At the start of 2018, I made a number of resolutions/goals, which met with mixed success (more on that soon, I hope). But I’ve realized that I never wrote about what turned out to be my most successful resolution: to stop buying tea (or hot chocolate, etc., I’m not a coffee drinker) if it would come in a disposable cup.
I can’t now remember what prompted me to make the resolution; I certainly wasn’t in a daily habit of purchasing hot beverages, but I must have been buying them frequently enough for me to get fed up with the waste.
What made (I think) this resolution such a success was that it didn’t actually forbid the problematic behaviour. There was nothing stopping me from buying tea or hot chocolate- I just had to remember to bring my travel mug with me. And if I didn’t want to spend the money, I could consciously choose not to bring the mug with me.
It was incredibly effective.
The year wasn’t perfect, but I think I can say with confidence that I bought a hot beverage in a container that would have to be put in the garbage once it was empty less than five times. Definitely less than ten. And almost every occasion was when someone else was doing the buying and I forgot to say ‘no’ when asked if I’d like something.
Even on a memorable Wednesday late last semester, when I was tired and ill and freezing cold, when I wanted some tea so badly, I didn’t buy it. I didn’t have my mug with me, and by then the habit was firmly entrenched.
So this year I’ve decided to up the ante. I developed a very bad habit of buying my lunch last semester, which had ballooned by the end of the semester into buying lunch nearly every workday, plus frequent snacks. Last semester was incredibly chaotic, but this was a ball I didn’t need to be dropping in such spectacular fashion.
I knew an outright ban on buying food was unlikely to work, because I don’t respond well to prohibitions. Instead, I expanded the resolution from last year.
In 2019, my goal is to be litter-free when I’m at work.
It’s not that I can’t buy food…I just have to work out the logistics to make sure I’m not using any of the disposable packaging that would normally come with it. If I want to buy a burrito bowl when I’m on campus (a burrito bowl which I was in the habit of buying at least once a week, if not more often, last semester), I have to bring my own bowl and cutlery with me (I have yet to determine whether the staff will be happy to accommodate my BYOB approach).
My impetus for this change is largely financial. I’ve been crunching our budget numbers to find areas where we can cut back and ‘food and dining’ is clearly the low-hanging fruit. When I ran the numbers comparing our average monthly spend on ‘groceries’ versus ‘food and dining’ (which includes groceries, but also alcohol, restaurants and coffee shops, and the money Q. and I spend on food while at work (which have their own categories in my system)), I found that we were spending, on average, close to $500 a month on ‘food and dining’ that couldn’t be classified as actual groceries.
There are obvious environmental benefits to my decision and likely health ones as well (I gained weight last semester and I’m certain my reliance on purchased food played a role), but my strong aversion to wasting money is the key. The advantage to the financial aspect is it’s so easy to track my progress. I know what the average monthly spend on ‘Turia’s Snacks’ in 2018 was, and I’m looking forward to seeing that number plummet in 2019.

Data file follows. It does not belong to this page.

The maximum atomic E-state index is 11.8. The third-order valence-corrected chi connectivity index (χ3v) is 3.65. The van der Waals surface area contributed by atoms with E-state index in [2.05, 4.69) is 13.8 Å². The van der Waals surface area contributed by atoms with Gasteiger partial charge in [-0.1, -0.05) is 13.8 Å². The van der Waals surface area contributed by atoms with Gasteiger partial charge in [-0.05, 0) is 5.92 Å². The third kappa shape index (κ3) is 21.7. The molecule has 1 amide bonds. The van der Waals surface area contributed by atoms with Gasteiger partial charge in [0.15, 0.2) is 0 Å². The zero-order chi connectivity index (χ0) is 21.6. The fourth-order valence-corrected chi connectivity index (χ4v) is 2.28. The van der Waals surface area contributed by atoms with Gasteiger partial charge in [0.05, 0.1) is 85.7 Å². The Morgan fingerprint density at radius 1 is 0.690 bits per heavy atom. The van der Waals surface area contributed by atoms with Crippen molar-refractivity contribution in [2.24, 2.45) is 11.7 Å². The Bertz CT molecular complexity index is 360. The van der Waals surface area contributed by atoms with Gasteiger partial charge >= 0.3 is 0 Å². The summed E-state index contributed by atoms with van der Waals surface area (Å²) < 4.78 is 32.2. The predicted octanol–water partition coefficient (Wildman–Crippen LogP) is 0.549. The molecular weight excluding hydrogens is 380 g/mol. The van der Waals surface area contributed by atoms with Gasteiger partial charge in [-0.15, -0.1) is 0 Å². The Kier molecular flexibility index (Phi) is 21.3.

I’m allowing myself one Lara bar wrapper a day (I buy them in bulk when they’re on sale for less than $1 each, and I’ve come to rely on them for a late afternoon snack) and I’m not expecting perfection on the weekend if I’m out with my family. But my hope is that changing how I approach food for myself will also change the larger patterns in our household. I took the kids on two major expeditions in the second week of the holidays and both days I built enough time into our schedule to allow me to pack a lunch and snacks for the three of us. Since we have memberships at both locations, the total cost of our days out was minimal: $6 in public transit fares for myself in one case (the kids are free) and $8 for parking in the other.
There are costs that comes with this change, of course. There was an initial financial outlay to purchase an appropriate lunch container. Q. and the kids picked out a green yumbox for me as a Christmas present. I don’t think it’s what I would have picked for myself, but I’m making it work along with the tupperware containers and reusable sandwich and snack bags we already had in the house. I still need to buy travel cutlery. Making it extremely difficult for me to purchase food while at work increases my emotional labour around food. I have to plan ahead and make sure appropriate lunch things are on the menu and purchased at the grocery store. It also increases the time I spend on food. I have to plan ahead and make my lunch and pack my snacks. But these are small costs that will become invisible as I settle into the new habit, and the time I spend making my lunch in the evenings is probably cancelled out by the time I save not standing in line the next day.
It’s been less than two weeks under the new system, so it’s early days yet, but I’ve successfully navigated two of our Terrible Tuesdays (where I’m out of the house for 15 hours) without buying food. It helps that it’s winter so I can safely leave my dinner in the trunk of my car until I’m ready for it. I’ve definitely noticed the impulse to buy food, especially when I’m bored or triggered by being near the places where I habitually purchased food last semester. But, thus far, I’ve been able to resist, and I know those impulses will weaken and vanish as I rewrite the patterns of my behaviour.